Following a meeting between Giles Ellerton, business development director NGA for BT Group, and TVB chairman Eric Malcomson, Ellerton wrote to Malcomson on 14 June 2013 to confirm the risks of going it alone. BrokenTelephone has seen the letter, which is marked “Strictly commercial and in confidence”.
Ellerton wrote, “If Tove Valley Broadband is not able to secure an ISP partner to offer value added services to end users, there is a real risk of a digital divide occurring again among the different communities in which neighbouring communities will have access to a range of services offered by a choice of ISPs…BT Retail(which manages BT Sport) has not to date used networks similar to Tove Valley Broadband network because of the costs and complications as discussed… Experience has shown that where independent small fibre networks have been deployed, large national ISP’s (sic) have failed to engage or use the network for the reasons already discussed.”
(This is the same issued highlighted by New_Londoner, believed to the Twitter ‘handle’ of Openreach CEO Liv Garfield, in relation to fibre altnet Gigaclear in an ISPreview interview in which it claimed to have had more than 400 enquiries.)
Ellerton went on to say that if Northamptonshire agrees to cut the Tove Valley postcodes out of the BDUK intervention area (the area which BT is contracted to supply) the change would be “irreversible”. If the project was later found to be “not compliant” with state aid funding rules, ABbA would be responsible for repaying DEFRA in full.
“In the case of an application by the Rothbury community in Northumberland for the RCBF scheme, it was felt by DEFRA that the financial risk of failure by the operator (Grey Sky (sic) Consulting) was too great and the funding conditions required that the project then had to be novated (a new contract substituted for the old one) into the Local Authority BDUK project.”
GreySky’s CEO James Saunby concurs with the risks BT identifies, but provide a different picture as to what happened.
“Although GreySky acted as the ‘accountable body’ throughout the development of the project, we are a consultancy company. With the addition of the RCBF funding, the project took on a scale that would never have been appropriate for GreySky to take any financial risk associated with its delivery,” he says.
“GreySky is a consultancy, not a service provider or network operator. To achieve the preferred solution, the council needed to take responsibility for the project. Because of the way the project had developed, this presented some challenges to the council. This solution (novation) was encouraged by Defra as a means of most effectively managing the risks of the project. However, I am not aware of any statement from Defra that ‘the funding conditions required it.’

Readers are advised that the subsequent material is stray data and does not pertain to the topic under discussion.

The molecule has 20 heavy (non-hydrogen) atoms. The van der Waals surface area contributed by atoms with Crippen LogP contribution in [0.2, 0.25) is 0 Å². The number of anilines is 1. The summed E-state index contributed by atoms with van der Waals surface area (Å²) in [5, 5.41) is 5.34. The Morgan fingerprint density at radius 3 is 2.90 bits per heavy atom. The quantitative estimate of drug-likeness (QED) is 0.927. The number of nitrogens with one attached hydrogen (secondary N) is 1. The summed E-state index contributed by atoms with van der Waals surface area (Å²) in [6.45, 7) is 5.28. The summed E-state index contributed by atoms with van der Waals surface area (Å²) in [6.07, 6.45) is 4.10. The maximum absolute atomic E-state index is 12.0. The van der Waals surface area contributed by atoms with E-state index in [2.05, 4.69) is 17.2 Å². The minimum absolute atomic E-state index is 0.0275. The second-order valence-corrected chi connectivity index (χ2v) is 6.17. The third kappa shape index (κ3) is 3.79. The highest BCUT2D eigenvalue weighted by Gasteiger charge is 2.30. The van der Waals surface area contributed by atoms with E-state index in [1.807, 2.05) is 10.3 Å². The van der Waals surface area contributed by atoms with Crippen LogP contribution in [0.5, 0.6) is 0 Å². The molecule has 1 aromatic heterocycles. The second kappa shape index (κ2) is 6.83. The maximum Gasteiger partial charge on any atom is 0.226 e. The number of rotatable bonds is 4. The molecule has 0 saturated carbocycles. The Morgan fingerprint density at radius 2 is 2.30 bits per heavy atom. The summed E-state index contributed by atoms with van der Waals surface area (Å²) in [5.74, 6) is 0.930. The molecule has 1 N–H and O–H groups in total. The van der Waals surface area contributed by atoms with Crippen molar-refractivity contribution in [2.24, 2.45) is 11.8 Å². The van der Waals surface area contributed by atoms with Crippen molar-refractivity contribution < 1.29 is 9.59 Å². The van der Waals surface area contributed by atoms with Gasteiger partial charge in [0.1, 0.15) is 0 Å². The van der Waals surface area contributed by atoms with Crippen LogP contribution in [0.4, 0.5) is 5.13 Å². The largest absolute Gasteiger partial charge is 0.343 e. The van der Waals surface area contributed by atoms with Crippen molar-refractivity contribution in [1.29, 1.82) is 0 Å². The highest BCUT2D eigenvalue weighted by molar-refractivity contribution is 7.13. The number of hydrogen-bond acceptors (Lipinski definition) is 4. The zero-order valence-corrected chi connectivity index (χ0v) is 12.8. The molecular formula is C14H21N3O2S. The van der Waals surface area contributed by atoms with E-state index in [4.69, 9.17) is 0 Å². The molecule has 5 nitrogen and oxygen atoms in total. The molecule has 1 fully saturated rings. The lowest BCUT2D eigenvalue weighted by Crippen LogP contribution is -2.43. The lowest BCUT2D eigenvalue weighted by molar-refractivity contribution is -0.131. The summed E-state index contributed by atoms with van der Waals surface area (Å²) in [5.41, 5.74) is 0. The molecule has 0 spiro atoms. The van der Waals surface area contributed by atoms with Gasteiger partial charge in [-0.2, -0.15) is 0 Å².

“It is also not clear to me that this would apply to other projects where they had been developed by communities with the intention from the outset of maintaining an ongoing involvement with the project.”
BT did not respond to requests to explain its use of the language used in Ellerton’s letter to ABbA.
Ellerton wrote that BT’s solution for Tove Valley is to keep all but “the final 10%” of homes inside the BDUK coverage area, and to use RCBF money “to go as far as possible” into the remainder.
“The community can (then) use a Build and Benefit model to provide payment in kind through items such as self-dig or access to way-leaves. You might also be able to contribute through your own locally branded Demand Stimulation programme to achieve 60%+ take up through a pre-registration exercise. A final option could be the community provides private funds to procure a fibre cabinet(s) to service the Tove Valley Broadband project area, along the same lines as Islip in Oxfordshire.”
Malcomson referred BrokenTelephone to a flyer prepared for the 2013 TalkTalk Digital Heroes awards in which he said the project had already connected more than half the 400 potential customers in its area at speeds above 30Mbps. “Supplying 200 households and businesses reflects the levels of take up we predicted in our business plan. It goes to show the demand there is for superfast broadband.”
Nearby villages have asked to join the Tove Valley scheme. “Bradden and Helmdon would nearly double the potential size of our market, but the community model we already have in place will work on a larger scale. It will also give us the opportunity to significantly increase our bandwidth and supply yet faster broadband. The future is very exciting.”
BrokenTelephone is grateful to Patrick Cosgrove for assembling the following reports of wide-spread and growing anger with the politicians, civil servants and operators responsible for the UK’s next generation broadband programme, especially in rural areas.